South Florida Hospital News
Sunday September 22, 2019
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September 2019 - Volume 16 - Issue 3

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The Future of Healthcare – An Ongoing Dialogue

As healthcare providers work toward planning our community’s healthcare future, what are the necessary transitions and innovations that will influence future facilities in providing healthcare and well care to our community?

Every few years, healthcare providers look inward and take inventory to prepare their vision to serve the community for the full spectrum of their healthcare needs – and to become a truly integrated healthcare network. One of the new (and dramatically changing) components in the planning and design of healthcare facilities will be in the integration of technology into our physical plant building designs. Advances in technology that will update the design of our medical facilities include:
 
Telemedicine – The ability to provide medical information from where people live in the community to the healthcare provider. Not a substitute for the relationship between a medical provider and their patients, it can provide additional medical feedback and interaction in smaller community dispersed locations.
 
Artificial intelligence – This will not replace the physician-patient relationship, but the power of statistics can provide direction to physicians in treating their patients. Again, this information need not be analyzed in expensive hospital physical plant settings. There are some statistics which indicate that the amount of medical knowledge doubles every 73 days. The ultimate benefit of the synthesis of this information is better treatment.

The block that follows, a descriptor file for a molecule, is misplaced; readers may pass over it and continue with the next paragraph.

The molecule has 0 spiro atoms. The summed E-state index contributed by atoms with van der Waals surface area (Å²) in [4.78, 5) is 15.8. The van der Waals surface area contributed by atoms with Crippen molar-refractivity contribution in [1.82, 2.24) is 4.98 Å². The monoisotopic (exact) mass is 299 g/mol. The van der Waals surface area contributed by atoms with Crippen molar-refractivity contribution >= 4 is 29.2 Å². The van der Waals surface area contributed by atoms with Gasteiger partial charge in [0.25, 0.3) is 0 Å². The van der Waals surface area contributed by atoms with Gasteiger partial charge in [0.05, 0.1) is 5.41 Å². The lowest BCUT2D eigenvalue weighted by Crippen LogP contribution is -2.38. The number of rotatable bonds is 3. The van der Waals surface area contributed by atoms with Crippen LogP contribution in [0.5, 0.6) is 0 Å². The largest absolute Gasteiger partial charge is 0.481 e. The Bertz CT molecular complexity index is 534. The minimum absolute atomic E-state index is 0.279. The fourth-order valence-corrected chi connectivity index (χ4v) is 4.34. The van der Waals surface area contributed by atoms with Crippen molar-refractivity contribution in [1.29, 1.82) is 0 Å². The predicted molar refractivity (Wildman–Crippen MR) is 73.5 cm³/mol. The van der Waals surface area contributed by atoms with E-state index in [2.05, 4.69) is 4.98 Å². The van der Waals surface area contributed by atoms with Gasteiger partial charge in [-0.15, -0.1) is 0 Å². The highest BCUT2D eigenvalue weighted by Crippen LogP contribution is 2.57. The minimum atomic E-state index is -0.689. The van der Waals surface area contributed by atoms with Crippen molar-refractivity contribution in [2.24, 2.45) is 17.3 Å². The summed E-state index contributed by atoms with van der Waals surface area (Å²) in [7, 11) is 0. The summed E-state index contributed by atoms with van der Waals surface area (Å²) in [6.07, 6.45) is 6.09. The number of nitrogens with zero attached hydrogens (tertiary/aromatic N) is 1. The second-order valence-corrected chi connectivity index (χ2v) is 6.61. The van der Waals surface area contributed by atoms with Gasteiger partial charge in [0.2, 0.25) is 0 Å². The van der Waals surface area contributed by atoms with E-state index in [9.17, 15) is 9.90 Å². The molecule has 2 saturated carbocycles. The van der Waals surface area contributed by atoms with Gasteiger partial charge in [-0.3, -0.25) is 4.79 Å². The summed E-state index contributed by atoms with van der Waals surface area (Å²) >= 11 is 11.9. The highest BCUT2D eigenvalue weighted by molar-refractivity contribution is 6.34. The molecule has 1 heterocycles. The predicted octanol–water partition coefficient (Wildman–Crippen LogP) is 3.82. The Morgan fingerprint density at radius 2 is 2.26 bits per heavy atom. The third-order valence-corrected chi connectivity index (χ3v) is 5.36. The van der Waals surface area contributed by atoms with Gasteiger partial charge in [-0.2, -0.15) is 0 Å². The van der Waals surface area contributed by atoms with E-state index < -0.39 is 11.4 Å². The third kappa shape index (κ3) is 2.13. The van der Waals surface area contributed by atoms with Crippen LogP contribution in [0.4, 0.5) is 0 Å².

Health tracking – This ability will allow patients to be more informed participants in their medical care and to participate in the decision making process alongside their healthcare providers.
 
Robotics – This advancement will allow less invasive treatment to patients by minimizing hospital stays. It will also allow rehab patients to have better devices to replace lost limbs and lost abilities. Sight, hearing, and touch are some of the senses which can be enhanced through this technology.
 
The labs and pharmacies constructed in today’s hospital will include the equipment, sophistication, and ability to use nanotechnology to bring advances in drug and therapy targeted delivery and diagnosis.
 
And finally, Virtual Reality. Virtual reality has had an impact in many professions, such as architecture. Building upon that we can create virtual reality rooms for technicians and physicians to experience technological space design, such as ORs or USP pharmacies, and work through the computerized creation to refine movement efficiencies through truly interactive design activity.
 
Along with developing systemwide clinical process improvements, what will be the technical improvements to medicine that allow us to improve, personalize and increase the human dimension and provide improved medical care to the families within modern facilities – closer to where they live? By virtue of this, do our facilities need to be as large or intricate as they have been in the past? I think not necessarily so. They will become smaller, more efficient medical facilities.

For more information, contact Charles A. Michelson, President, Saltz Michelson Architects, at (954) 266-2700 or cmichelson@saltzmichelson.com or visit www.saltzmichelson.com.

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